×

COMMITTEE FOR A CONFERENCE ON INTANGIBLE INVESTMENTS

KENNETH S. FLAMM (Chair),

Lyndon B. Johnson School of Public Affairs, University of Texas at Austin

CAROL A. CORRADO,

Conference Board, New York

MARTIN FLEMING,

IBM Corporation, Armonk, NY

KENAN JARBOE,

Athena Alliance, Washington, DC

RICHARD MANNING,

Pfizer Inc., New York

F.M. SCHERER,

John F. Kennedy School of Government, Harvard University

KATHERINE SCHIPPER,

Fuqua School of Business, Duke University

Suggested Citation:"Front Matter." National Research Council. 2009. Intangible Assets: Measuring and Enhancing Their Contribution to Corporate Value and Economic Growth. Washington, DC: The National Academies Press. doi: 10.17226/12745.
×

BOARD ON SCIENCE, TECHNOLOGY, AND ECONOMIC POLICY

EDWARD E. PENHOET (Chair),

Alta Partners, San Francisco

LEWIS W. COLEMAN,

DreamWorks Animation, Glendale, CA

KENNETH S. FLAMM,

Lyndon B. Johnson School of Public Affairs, University of Texas at Austin

RALPH E. GOMORY,

Stern School of Business, New York University, New York

MARY L. GOOD,

Donaghey College of Information Science and Systems Engineering, University of Arkansas at Little Rock

AMORY “AMO” HOUGHTON, JR.,

Former Member of Congress, Cohasset, MA

DAVID T. MORGENTHALER,

Morgenthaler Ventures, Cleveland, OH

JOSEPH P. NEWHOUSE,

Division of Health Policy Research and Education, Harvard University

ARATI PRABHAKAR, U.S.

Venture Partners, Menlo Park, CA

WILLIAM J. RADUCHEL,

Opera Software ASA, Great Falls, VA

JACK W. SCHULER,

Crabtree Partners, Chicago, IL

ALAN WM. WOLFF, Dewey & LeBoeuf, LLP,

Washington, DC

STEPHEN A. MERRILL, Executive Director

Suggested Citation:"Front Matter." National Research Council. 2009. Intangible Assets: Measuring and Enhancing Their Contribution to Corporate Value and Economic Growth. Washington, DC: The National Academies Press. doi: 10.17226/12745.
×

COMMITTEE ON NATIONAL STATISTICS

WILLIAM F. EDDY (Chair),

Department of Statistics, Carnegie Mellon University

KATHARINE G. ABRAHAM,

Department of Economics and Joint Program in Survey Methodology, University of Maryland

ALICIA CARRIQUIRY,

Department of Statistics, Iowa State University

WILLIAM DUMOUCHEL,

Phase Forward, Inc., Waltham, MA

JOHN C. HALTIWANGER,

Department of Economics, University of Maryland

V. JOSEPH HOTZ,

Department of Economics, Duke University

KAREN KAFADAR,

Department of Statistics, Indiana University, Bloomington

DOUGLAS S. MASSEY,

Department of Sociology, Princeton University

SALLY MORTON,

Statistics and Epidemiology, RTI International, Research Triangle Park, NC

JOSEPH NEWHOUSE,

Division of Health Policy Research and Education, Harvard University

SAMUEL H. PRESTON,

Population Studies Center, University of Pennsylvania

HAL STERN,

Department of Statistics, University of California, Irvine

ROGER TOURANGEAU,

Joint Program in Survey Methodology, University of Maryland, and Survey Research Center, University of Michigan

ALAN ZASLAVSKY,

Department of Health Care Policy, Harvard Medical School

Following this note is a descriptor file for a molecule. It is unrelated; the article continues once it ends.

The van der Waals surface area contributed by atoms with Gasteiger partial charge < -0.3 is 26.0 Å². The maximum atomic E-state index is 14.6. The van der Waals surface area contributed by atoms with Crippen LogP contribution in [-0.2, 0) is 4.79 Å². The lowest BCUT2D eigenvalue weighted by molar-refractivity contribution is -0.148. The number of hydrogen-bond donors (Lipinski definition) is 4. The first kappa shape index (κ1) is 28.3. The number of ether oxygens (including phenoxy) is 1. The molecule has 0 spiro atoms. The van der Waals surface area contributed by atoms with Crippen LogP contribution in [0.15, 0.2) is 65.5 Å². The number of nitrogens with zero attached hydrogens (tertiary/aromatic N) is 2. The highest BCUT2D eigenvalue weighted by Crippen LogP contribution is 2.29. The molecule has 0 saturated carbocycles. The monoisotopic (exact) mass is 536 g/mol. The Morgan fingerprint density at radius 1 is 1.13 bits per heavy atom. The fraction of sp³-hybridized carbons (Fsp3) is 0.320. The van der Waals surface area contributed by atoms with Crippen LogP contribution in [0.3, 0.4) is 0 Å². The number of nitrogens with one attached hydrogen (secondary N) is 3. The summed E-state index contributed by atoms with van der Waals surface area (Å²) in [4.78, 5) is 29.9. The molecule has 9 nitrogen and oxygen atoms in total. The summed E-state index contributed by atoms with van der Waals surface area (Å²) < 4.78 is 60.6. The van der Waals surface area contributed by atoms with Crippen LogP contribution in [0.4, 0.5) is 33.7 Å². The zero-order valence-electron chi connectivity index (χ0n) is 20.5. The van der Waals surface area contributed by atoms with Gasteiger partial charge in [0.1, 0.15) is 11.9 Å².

CONSTANCE F. CITRO, Director

Page viii Cite
Suggested Citation:"Front Matter." National Research Council. 2009. Intangible Assets: Measuring and Enhancing Their Contribution to Corporate Value and Economic Growth. Washington, DC: The National Academies Press. doi: 10.17226/12745.
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Suggested Citation:"Front Matter." National Research Council. 2009. Intangible Assets: Measuring and Enhancing Their Contribution to Corporate Value and Economic Growth. Washington, DC: The National Academies Press. doi: 10.17226/12745.
×

Preface

In 2004, the U.S. Commerce Department’s Bureau of Economic Analysis (BEA), the agency responsible for the National Income and Product Accounts (NIPAs), began an effort to convert the NIPA treatment of research and development (R&D) expenditures from an annual business expense to an investment. The latter allows future returns, which contribute substantially to economic growth, to be considered. The first step, supported by the National Science Foundation, was to develop a Research and Development Satellite Account that would, with further refinements, eventually be incorporated into the NIPAs. With the completion of the first R&D satellite account in 2006, the lead BEA economist on the project, Sumiye Okubo, approached the National Academies’ Science, Technology, and Economic Policy (STEP) Board for assistance in organizing a workshop to evaluate the satellite account’s progress, and the National Academies agreed.

At roughly the same time, an influential study by Federal Reserve Board staff economists Carol Corrado and Daniel Sichel and University of Maryland economist Charles Hulten (CSH)1 estimated the nation’s investment in all intangibles (not limited just to scientific R&D) to exceed total investment in tangible assets (plant and equipment) and to account for a large share of economic growth. The CSH analysis included other categories such as expenditures on software, brand identification, employee training, and “nonscientific” R&D. The study was later closely replicated by analysts studying Japan and the United Kingdom, with similar findings.

1

Corrado, Hulten, and Sichel (2006a). Intangible Capital and Economic Growth. Working paper as part of the Finance and Economics Discussion Series, Divisions of Research and Statistics and Monetary Affairs, Federal Reserve Board, Washington, DC, April.

Suggested Citation:"Front Matter." National Research Council. 2009. Intangible Assets: Measuring and Enhancing Their Contribution to Corporate Value and Economic Growth. Washington, DC: The National Academies Press. doi: 10.17226/12745.
×